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Reviews

Ten Technologies to Save the Planet

Chris Goodall
Profile Books, 292pp, ISBN: 9781846688683

Despite the title, this book is not about technology per se, nor do I believe it is really about 'saving the planet'. It is, however, about energy: how we produce it and consume it, and how we could produce it and consume it differently. Following his award-winning book How to Live a Low Carbon Life Goodall examines his top ten technologies for low-carbon energy production and consumption. It is a simple, clear and optimistic book: these technologies are all feasible on a large scale and all are relatively environmentally benign. Yet the book leaves unexamined the many intractable reasons why the world tends not to adopt simple and logical solutions to the complex and challenging problems of unsustainable energy.

I first encountered the paradoxes of global energy in 1974 as a studious teenager interested in science and geography. In the aftermath of the 1973 Arab-Israeli war, the first great oil crisis impressed on me both the finite nature of fossil fuel resources and our folly in ignoring the many feasible renewable energy technologies we already knew about.

A third of a century later, little has changed. Peak oil is still approaching fast, renewable energy technologies which could remove our need to dig up fossil carbon remain both many and feasible, and in George W Bush's words we remain 'addicted to oil'. One thing since 1974 has changed, however: climate. The prospect of global climate being substantially altered - some would say catastrophically so - by human emissions of greenhouse gases now forms one of the world's most visible and powerful meta-narratives. It is a narrative that drives a new geography of international diplomacy, energises movements for environmental justice, demands our attention regarding our lifestyle choices and - as Goodall argues here - reshapes the ways we should think about energy.

The format of the book is straightforward. Adopting the idea of 'carbon wedges' popularized a few years ago by American scientists Steve Pacala and Robert Sokolow, Goodall offers his ten favoured technologies for reducing the burden of greenhouse gases - mostly carbon dioxide - accumulating year-by-year in our atmosphere. No one of these technologies is offered as a silver bullet for carbon addiction, but pursued collectively they offer the prospect, Goodall says, of 'probably solving the world's climate problems at moderate cost'.

It is an attractive thesis, well researched and well written. If you want a quick guide to the current status of those old favourites wind and solar (but not nuclear: it is too expensive to make Goodall's top ten), or the newcomers biochar and carbon capture, then this is a really useful book. Even the idea of electricity from waves and Salter's Duck - the alluring idea which first engaged my attention in 1974 - make it into Goodall's hit list.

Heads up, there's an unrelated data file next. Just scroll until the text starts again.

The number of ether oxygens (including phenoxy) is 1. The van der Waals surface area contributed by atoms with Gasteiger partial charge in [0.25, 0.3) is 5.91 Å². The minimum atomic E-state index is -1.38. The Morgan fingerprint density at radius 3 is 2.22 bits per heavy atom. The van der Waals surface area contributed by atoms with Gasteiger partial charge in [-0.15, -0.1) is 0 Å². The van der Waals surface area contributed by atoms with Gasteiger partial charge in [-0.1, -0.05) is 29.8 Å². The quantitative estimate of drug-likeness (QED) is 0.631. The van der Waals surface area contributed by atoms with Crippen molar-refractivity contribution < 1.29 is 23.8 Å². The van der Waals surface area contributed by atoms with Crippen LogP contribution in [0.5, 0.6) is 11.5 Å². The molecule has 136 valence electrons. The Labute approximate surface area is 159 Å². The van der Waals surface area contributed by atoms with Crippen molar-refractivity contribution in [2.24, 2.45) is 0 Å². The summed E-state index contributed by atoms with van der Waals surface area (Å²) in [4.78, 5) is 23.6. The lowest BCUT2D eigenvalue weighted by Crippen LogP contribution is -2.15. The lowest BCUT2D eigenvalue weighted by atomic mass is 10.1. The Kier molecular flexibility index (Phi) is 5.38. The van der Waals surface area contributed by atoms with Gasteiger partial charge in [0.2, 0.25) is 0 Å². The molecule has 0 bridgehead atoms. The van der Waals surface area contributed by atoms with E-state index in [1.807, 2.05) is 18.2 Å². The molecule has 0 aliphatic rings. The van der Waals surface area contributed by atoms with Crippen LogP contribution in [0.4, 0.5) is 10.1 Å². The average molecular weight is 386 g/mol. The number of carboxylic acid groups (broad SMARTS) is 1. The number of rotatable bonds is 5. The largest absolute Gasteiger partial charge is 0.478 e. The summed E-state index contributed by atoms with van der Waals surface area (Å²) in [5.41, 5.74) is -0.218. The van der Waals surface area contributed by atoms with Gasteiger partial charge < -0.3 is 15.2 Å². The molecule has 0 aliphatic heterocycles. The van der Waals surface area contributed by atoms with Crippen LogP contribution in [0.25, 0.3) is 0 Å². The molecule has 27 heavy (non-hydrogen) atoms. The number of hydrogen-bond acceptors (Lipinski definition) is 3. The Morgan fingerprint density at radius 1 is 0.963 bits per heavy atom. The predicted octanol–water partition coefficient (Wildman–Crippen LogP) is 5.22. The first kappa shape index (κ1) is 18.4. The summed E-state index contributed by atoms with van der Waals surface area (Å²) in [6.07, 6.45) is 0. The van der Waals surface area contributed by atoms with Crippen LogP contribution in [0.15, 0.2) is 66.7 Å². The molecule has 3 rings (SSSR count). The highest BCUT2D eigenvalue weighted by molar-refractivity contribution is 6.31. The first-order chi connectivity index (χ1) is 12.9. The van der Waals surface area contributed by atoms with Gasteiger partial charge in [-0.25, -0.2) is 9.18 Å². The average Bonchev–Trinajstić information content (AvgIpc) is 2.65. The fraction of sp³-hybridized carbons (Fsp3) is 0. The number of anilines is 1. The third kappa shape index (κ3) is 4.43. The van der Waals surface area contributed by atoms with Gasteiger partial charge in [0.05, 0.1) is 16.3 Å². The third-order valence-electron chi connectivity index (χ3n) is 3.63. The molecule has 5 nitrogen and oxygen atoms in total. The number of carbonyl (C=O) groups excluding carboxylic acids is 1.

All of this is good; the information and arguments are important to lay out for an attentive readership. There are two things that concern me however: the framing of our energy dilemmas as ones which lead either to planetary destruction or salvation; and a lack of attention to political, cultural, behavioural and ethical dimensions of energy production and consumption.

On the framing point, Goodall adopts the conventional position that attending to climate change is all about energy management and, conversely, that energy policy is dominated by concerns about climate change. I believe that this is too restrictive and that such a rigid lock-in between energy technology and climate change holds back both energy policy and climate policy. The inadequacy of this framing is illustrated by the image of a planetary thermostat on the book's front cover. It suggests a degree of climate control which (fortunately?) is not open to us. We cannot control the temperature of the planet like we control the temperature of a room.

The book also suffers from its inattention to the many reasons why, in the 35 years since the 1974 oil crisis, the world has barely moved in the directions Goodall advocates; and why in the 12 years since the Kyoto Protocol, global carbon emissions not only have continued to rise, but have accelerated. The really interesting book would be an attempt to explain why the Carbon Age does not yet seem to be ending, despite the availability of these attractive renewable energy technologies.

Goodall's final plea to us to vote for governments that are prepared to take the measures needed to reduce our need for fossil fuels is to be expected from a former Green Party parliamentary candidate - and is a plea many Christians may share. But it is not enough. Planets are not saved by technologies; nor are they saved by politicians. (I'm not even sure planets are in need of salvation: people are.) The peculiarity of our world is that our creative, ingenious and visionary instincts are so frequently thwarted by our destructive, selfish and myopic ones. This paradox is as relevant for explaining our meandering attempts to secure sustainable energy as it is for explaining our frustrations in attending to the perennial demands for social justice, racial tolerance and human security. Goodall in his 'ten technologies' has offered only half of the story the world needs to hear.

Mike Hulme